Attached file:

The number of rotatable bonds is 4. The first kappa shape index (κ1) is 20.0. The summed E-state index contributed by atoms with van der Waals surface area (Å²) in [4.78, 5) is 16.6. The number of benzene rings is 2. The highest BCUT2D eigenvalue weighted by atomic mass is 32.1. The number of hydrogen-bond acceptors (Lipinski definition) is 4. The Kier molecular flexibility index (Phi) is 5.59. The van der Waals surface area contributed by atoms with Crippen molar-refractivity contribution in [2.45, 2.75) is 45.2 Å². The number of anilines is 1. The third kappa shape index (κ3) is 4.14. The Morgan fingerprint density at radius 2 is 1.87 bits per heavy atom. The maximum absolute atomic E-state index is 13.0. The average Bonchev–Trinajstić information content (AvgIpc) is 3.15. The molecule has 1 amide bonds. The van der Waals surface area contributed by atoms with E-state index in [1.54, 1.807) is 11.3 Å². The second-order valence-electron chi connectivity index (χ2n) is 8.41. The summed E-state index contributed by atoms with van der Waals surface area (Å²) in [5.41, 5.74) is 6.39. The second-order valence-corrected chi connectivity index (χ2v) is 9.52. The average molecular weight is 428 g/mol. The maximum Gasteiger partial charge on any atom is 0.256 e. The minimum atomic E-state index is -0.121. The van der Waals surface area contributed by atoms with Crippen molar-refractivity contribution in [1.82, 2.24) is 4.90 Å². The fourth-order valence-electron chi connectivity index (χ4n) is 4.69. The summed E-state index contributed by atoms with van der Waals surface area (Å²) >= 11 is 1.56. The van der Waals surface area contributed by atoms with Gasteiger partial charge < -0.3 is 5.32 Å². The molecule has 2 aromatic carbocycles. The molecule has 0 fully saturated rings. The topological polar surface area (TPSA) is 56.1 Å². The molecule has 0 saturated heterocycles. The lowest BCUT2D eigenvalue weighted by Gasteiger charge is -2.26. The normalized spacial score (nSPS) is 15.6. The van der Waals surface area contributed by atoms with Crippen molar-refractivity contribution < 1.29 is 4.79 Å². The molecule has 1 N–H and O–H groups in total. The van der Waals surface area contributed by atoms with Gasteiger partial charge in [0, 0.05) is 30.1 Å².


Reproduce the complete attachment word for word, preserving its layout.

The number of rotatable bonds is 4. The first kappa shape index (κ1) is 20.0. The summed E-state index contributed by atoms with van der Waals surface area (Å²) in [4.78, 5) is 16.6. The number of benzene rings is 2. The highest BCUT2D eigenvalue weighted by atomic mass is 32.1. The number of hydrogen-bond acceptors (Lipinski definition) is 4. The Kier molecular flexibility index (Phi) is 5.59. The van der Waals surface area contributed by atoms with Crippen molar-refractivity contribution in [2.45, 2.75) is 45.2 Å². The number of anilines is 1. The third kappa shape index (κ3) is 4.14. The Morgan fingerprint density at radius 2 is 1.87 bits per heavy atom. The maximum absolute atomic E-state index is 13.0. The average Bonchev–Trinajstić information content (AvgIpc) is 3.15. The molecule has 1 amide bonds. The van der Waals surface area contributed by atoms with E-state index in [1.54, 1.807) is 11.3 Å². The second-order valence-electron chi connectivity index (χ2n) is 8.41. The summed E-state index contributed by atoms with van der Waals surface area (Å²) in [5.41, 5.74) is 6.39. The second-order valence-corrected chi connectivity index (χ2v) is 9.52. The average molecular weight is 428 g/mol. The maximum Gasteiger partial charge on any atom is 0.256 e. The minimum atomic E-state index is -0.121. The van der Waals surface area contributed by atoms with Crippen molar-refractivity contribution in [1.82, 2.24) is 4.90 Å². The fourth-order valence-electron chi connectivity index (χ4n) is 4.69. The summed E-state index contributed by atoms with van der Waals surface area (Å²) >= 11 is 1.56. The van der Waals surface area contributed by atoms with Gasteiger partial charge < -0.3 is 5.32 Å². The molecule has 2 aromatic carbocycles. The molecule has 0 fully saturated rings. The topological polar surface area (TPSA) is 56.1 Å². The molecule has 0 saturated heterocycles. The lowest BCUT2D eigenvalue weighted by Gasteiger charge is -2.26. The normalized spacial score (nSPS) is 15.6. The van der Waals surface area contributed by atoms with Crippen molar-refractivity contribution < 1.29 is 4.79 Å². The molecule has 1 N–H and O–H groups in total. The van der Waals surface area contributed by atoms with Gasteiger partial charge in [0, 0.05) is 30.1 Å².